10 Auteur-ish thing: in Days of Heaven, The Thin Red Line and The New World, Malick shows a preoccupation with American destiny. Tree of Life suggests the same: postwar suburban America was built in pursuit of a dream.
11 Unexpected thing: the beginning and end feel so flaccid, and all that emoting on screen begins to get up your nostrils. Then it surprises you with the genesis sequence. And then surprises you again with its central narrative of evil creeping into the garden of Eden.
Second thought: The film is in four parts, shifting through time and space:
The third part, as argued in point 8 above, has cumulative power in the way it builds tension in the relation between father and eldest son.
Conventionally, this would climax in some terrible way, and our response to the film may derive in part from feeling cheated that this does not happen. Here catharsis is achieved not in some tragic outcome but in the final sequence, but a family drama that does not end in death, or in the uncovering of some terrible secret or existentialist hatred, feels alien to us.
12 Redemptive thing: redemption is a favoured Malick theme. For example, in Thin Red Line, Witt sacrifices himself that the rest of the platoon might live. Here, suddenly the father and eldest son achieve a rapprochement, for no reason except (I think) the grace of love. And the final sequence depicts a more cosmic redemption.
13 Religious thing: the clearest text in the whole film is the sermon on the meaning of the Book of Job (“success does not shield you from the cruelties of this world and it’s a mistake to think otherwise”), and we even get a glimpse of it being delivered from the pulpit. The film is crystal clear too in quoting the Book of Job in the form of a title at the beginning, although it helps to know that it is God who is speaking and that he is rebuking Job (and all mankind, really) for thinking that it understands creation. But in another voice-over (the voice of God?) the film also (I think) covertly quotes St Paul on love in Corinthians 1.13. There is no reference to St Paul as the source of the idea and the Greek word agapê is translated as 'grace', not 'charity' as in the KJV, nor 'love' as used in modern translations. "Grace is always patient and kind; it is never jealous; grace is never boastful or conceited; it is never rude or selfish; it does not take offence.”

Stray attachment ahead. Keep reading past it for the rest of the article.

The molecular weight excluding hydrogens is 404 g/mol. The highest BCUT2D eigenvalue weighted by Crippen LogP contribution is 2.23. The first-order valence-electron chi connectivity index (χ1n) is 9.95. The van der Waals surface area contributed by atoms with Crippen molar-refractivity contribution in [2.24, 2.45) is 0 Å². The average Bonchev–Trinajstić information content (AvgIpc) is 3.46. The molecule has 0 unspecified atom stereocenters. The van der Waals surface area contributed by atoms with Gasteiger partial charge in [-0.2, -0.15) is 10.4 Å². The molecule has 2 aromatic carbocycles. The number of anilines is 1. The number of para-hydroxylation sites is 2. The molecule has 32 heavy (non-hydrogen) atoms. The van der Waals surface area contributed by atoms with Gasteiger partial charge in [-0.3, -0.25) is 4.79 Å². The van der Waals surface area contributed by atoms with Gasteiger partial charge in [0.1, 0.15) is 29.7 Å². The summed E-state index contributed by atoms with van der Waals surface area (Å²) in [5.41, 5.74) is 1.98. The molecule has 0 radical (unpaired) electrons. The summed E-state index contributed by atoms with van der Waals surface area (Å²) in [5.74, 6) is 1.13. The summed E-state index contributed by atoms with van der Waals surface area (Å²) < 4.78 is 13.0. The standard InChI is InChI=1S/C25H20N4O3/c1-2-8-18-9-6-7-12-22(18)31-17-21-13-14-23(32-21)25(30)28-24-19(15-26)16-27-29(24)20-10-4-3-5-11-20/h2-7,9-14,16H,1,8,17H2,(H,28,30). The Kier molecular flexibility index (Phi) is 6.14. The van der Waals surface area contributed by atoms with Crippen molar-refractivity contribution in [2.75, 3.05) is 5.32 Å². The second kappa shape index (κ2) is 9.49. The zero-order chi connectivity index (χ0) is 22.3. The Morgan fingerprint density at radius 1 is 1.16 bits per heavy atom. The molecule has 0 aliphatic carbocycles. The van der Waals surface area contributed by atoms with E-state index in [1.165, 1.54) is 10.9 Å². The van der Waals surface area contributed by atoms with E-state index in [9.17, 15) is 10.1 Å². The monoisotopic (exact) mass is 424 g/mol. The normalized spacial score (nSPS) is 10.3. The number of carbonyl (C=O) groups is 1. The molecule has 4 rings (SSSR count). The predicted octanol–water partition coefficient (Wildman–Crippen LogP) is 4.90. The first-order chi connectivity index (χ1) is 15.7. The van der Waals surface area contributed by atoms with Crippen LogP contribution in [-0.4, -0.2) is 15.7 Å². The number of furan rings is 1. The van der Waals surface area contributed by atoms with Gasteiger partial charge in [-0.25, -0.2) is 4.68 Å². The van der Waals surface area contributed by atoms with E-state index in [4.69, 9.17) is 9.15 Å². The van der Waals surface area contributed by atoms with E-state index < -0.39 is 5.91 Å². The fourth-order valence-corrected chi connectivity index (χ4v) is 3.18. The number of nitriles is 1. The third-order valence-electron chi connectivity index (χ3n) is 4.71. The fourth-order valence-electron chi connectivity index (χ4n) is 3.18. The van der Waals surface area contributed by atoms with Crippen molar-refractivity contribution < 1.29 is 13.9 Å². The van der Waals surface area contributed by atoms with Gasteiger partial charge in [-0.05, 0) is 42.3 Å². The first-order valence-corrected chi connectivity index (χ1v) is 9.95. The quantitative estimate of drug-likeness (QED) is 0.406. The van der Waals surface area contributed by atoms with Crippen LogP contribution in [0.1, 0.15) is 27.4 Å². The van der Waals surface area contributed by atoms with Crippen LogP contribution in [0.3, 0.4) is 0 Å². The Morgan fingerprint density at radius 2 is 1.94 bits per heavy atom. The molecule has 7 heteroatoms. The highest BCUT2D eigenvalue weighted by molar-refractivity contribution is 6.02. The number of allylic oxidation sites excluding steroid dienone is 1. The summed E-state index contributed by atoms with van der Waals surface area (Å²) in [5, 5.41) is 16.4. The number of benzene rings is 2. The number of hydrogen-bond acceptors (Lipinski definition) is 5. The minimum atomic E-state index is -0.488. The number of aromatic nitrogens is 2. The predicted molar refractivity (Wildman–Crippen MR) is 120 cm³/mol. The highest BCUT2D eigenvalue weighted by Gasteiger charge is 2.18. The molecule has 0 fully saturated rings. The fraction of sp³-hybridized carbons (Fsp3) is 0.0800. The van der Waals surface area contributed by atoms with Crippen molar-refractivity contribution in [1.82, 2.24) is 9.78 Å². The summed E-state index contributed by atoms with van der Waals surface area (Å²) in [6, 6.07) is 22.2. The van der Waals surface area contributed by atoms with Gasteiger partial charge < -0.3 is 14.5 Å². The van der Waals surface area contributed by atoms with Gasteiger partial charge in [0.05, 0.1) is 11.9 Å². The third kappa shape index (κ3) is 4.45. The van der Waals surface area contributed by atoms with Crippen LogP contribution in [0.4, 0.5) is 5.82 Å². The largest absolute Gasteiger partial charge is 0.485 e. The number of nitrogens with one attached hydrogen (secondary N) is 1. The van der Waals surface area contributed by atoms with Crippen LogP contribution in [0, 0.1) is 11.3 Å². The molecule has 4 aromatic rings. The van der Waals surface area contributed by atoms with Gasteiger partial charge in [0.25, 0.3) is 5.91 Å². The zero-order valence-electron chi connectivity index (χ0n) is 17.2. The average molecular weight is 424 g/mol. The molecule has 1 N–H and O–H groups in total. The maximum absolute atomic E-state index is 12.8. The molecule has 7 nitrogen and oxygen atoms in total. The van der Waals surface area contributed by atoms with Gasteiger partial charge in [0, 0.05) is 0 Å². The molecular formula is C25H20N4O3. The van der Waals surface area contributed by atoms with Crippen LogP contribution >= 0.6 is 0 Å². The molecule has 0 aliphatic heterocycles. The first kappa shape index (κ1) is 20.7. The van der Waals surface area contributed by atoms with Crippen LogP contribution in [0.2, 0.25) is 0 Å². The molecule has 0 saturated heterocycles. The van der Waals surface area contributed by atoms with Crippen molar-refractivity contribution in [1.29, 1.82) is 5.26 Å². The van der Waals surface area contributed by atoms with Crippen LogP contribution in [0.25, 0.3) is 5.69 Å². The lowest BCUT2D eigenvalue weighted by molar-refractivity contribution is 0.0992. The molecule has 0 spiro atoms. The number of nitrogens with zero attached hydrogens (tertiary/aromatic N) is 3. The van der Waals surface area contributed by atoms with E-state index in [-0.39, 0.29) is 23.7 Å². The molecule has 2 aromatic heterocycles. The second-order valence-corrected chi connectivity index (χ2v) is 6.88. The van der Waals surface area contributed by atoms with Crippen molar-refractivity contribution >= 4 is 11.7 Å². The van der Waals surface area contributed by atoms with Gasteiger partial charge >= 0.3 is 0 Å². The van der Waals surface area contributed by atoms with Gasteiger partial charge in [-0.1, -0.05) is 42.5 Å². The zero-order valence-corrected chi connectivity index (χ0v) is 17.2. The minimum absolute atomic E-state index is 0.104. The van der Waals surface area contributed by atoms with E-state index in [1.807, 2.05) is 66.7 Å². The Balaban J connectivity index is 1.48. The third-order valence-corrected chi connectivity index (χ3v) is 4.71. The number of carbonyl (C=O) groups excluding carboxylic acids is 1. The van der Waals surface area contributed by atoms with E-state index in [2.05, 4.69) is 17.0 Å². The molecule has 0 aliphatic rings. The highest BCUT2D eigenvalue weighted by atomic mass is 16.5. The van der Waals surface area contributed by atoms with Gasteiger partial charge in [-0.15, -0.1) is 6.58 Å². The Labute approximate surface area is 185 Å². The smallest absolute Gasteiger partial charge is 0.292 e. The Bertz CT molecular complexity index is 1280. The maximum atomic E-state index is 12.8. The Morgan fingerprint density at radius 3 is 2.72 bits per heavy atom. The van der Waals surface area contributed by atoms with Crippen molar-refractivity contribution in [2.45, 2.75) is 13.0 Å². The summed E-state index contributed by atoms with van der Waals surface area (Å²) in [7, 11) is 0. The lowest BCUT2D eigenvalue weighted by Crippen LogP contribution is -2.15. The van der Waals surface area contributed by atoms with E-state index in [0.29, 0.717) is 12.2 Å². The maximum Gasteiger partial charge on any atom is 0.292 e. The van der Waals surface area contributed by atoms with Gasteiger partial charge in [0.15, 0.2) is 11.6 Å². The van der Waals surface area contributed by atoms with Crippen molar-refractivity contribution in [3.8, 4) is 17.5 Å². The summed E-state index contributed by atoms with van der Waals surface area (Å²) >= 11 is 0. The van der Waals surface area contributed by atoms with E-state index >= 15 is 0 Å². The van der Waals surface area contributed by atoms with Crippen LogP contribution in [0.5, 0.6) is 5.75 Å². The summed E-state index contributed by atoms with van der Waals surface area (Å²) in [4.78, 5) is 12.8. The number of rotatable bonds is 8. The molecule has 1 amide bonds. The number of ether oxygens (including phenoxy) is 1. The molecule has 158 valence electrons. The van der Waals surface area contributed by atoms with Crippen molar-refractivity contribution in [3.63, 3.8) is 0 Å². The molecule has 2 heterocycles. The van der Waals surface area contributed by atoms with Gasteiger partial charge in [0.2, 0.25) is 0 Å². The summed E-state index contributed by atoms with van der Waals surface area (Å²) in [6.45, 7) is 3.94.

Second thought: The actual words used in the film are (I think): "Grace doesn't try to please itself. Accepts being slighted, forgotten, disliked."
14 Sociological footnote: our time sense is disorientated by there being no reference to dates. We are reduced to picking up visual clues. For example, the boys do not watch television, even though commercial network tv in the USA started in 1948. Does this put their boyhood in the late 1940s?
Further thought: In one brief but striking sequence – striking visually but striking also because it horrifies us – the boys in Waco run in and out of the clouds of DDT being sprayed in the streets to eradicate malaria. DDT’s insecticidal properties had been discovered in 1939 and after the war it was used to eliminate malaria in the USA. So, what year did it come to Waco?
These questions are too interesting not to be asked, but at base they are irrelevant and detracting from the main drama.
15 Refreshing thing: wonderful (to me) to have a film that so completely jettisons dialogue in favour of visual narrative. Whatever else is wrong with the film, Malick is to be honoured for doing that.
Further thought: Here’s a polemical thing. There is a disobliging review of the film in the ‘London Review of Books’ [vol. 33, number 15, 28 July 2011], and it occurred to me that if you watch a film without taking pleasure in images almost for their own sake, then fine, don’t watch it, walk out of the cinema – but don’t then write a review. For example, when Jack as a boy is embroiled in the frog and rocket incident, we see him as he listens sheepishly while his mother tells him never to do it again; Malick follows this with a shot looking out the front door of Jack dancing as it were down the front steps into the garden. This is psychologically acute, I believe, because Jack doing this trick displaces his having to face up to what he’s done, but also there is Malick’s pleasure in the sight of Jack dancing down the steps, of his shadow on the steps. This is a subtle use of narrative, and Malick deliberately refrains from using words to elucidate the drama – and if you have trouble with that, should you be reviewing this film?
16 Topical thing: The film was produced by Searchlight Pictures, a News Corp Company. So, if you disliked the picture it can reinforce your dislike of Rupert Murdoch. On the other hand, if you liked it, you might reflect that perhaps News Corp isn't all bad . . .
© Tim Cawkwell 2011